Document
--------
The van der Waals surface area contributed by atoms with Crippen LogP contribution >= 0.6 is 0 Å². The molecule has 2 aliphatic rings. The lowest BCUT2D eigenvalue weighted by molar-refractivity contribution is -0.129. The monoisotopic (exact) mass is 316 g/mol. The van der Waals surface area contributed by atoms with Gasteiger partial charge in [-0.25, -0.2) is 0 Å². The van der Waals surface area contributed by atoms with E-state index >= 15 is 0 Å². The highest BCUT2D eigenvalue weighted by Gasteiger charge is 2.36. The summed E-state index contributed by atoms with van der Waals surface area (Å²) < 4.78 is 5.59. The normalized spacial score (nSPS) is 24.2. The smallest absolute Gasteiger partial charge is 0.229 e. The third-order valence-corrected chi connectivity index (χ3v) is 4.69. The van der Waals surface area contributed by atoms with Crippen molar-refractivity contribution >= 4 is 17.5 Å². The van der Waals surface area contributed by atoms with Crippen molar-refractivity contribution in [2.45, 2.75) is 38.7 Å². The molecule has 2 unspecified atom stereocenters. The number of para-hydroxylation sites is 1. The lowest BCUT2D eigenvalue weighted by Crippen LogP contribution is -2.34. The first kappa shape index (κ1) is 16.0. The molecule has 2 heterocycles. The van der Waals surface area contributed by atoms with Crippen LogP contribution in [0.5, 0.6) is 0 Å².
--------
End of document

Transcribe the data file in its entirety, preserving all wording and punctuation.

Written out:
The van der Waals surface area contributed by atoms with Crippen LogP contribution >= 0.6 is 0 Å². The molecule has 2 aliphatic rings. The lowest BCUT2D eigenvalue weighted by molar-refractivity contribution is -0.129. The monoisotopic (exact) mass is 316 g/mol. The van der Waals surface area contributed by atoms with Gasteiger partial charge in [-0.25, -0.2) is 0 Å². The van der Waals surface area contributed by atoms with E-state index >= 15 is 0 Å². The highest BCUT2D eigenvalue weighted by Gasteiger charge is 2.36. The summed E-state index contributed by atoms with van der Waals surface area (Å²) < 4.78 is 5.59. The normalized spacial score (nSPS) is 24.2. The smallest absolute Gasteiger partial charge is 0.229 e. The third-order valence-corrected chi connectivity index (χ3v) is 4.69. The van der Waals surface area contributed by atoms with Crippen molar-refractivity contribution >= 4 is 17.5 Å². The van der Waals surface area contributed by atoms with Crippen molar-refractivity contribution in [2.45, 2.75) is 38.7 Å². The molecule has 2 unspecified atom stereocenters. The number of para-hydroxylation sites is 1. The lowest BCUT2D eigenvalue weighted by Crippen LogP contribution is -2.34. The first kappa shape index (κ1) is 16.0. The molecule has 2 heterocycles. The van der Waals surface area contributed by atoms with Crippen LogP contribution in [0.5, 0.6) is 0 Å².